Etymology
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execrable (adj.)
"abominable, deserving of curses," late 14c., from Old French execrable and directly from Latin execrabilis/exsecrabilis "execrable, accursed," from execrari/exsecrari "to curse; to hate" (see execrate). Related: Execrably.
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webster (n.)

"a weaver," Old English webbestre "a female weaver," from web (q.v.) + fem. suffix -ster. Noah Webster's dictionary, typically American and execrable for etymology, was first published 1828.

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detestable (adj.)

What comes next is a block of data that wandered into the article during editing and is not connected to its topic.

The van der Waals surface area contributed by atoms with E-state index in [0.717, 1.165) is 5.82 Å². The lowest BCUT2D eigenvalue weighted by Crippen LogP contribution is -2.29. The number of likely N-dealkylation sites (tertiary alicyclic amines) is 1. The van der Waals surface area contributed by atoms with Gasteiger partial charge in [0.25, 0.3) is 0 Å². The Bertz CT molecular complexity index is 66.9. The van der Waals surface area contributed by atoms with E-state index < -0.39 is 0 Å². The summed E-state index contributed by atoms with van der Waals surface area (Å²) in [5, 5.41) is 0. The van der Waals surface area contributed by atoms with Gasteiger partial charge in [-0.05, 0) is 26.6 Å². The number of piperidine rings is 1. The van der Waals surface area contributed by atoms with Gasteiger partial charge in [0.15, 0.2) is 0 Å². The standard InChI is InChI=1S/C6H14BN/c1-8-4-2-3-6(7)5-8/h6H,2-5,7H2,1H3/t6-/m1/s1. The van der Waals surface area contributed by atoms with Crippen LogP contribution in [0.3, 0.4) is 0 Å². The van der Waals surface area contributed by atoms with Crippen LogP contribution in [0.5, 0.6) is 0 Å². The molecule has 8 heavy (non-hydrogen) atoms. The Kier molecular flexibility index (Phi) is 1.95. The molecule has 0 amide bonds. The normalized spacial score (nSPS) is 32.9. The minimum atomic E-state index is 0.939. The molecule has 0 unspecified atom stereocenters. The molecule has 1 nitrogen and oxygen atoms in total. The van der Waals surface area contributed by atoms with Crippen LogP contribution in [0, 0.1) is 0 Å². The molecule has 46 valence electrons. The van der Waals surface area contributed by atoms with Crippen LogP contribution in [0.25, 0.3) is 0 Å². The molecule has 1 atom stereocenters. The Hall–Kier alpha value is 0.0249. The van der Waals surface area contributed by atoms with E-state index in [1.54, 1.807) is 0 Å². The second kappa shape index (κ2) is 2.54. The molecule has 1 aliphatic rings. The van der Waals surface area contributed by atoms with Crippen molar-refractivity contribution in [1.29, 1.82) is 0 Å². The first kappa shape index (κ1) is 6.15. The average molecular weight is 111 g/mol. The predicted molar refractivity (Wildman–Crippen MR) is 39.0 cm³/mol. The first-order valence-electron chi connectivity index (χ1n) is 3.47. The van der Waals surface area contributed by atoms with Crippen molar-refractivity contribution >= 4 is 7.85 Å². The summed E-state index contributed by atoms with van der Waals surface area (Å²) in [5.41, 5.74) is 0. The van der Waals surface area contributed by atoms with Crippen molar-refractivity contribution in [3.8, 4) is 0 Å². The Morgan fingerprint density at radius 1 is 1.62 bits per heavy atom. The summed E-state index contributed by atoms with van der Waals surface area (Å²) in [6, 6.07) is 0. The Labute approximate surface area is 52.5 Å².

"abominable, very odious," early 15c., from Old French detestable (14c.) and from Latin detestabilis "execrable, abominable," from detestari "to curse, execrate, abominate, express abhorrence for," literally "denounce with one's testimony," from de "from, down" (see de-) + testari "be a witness," from testis "witness" (see testament). Related: Detestably; detestableness.

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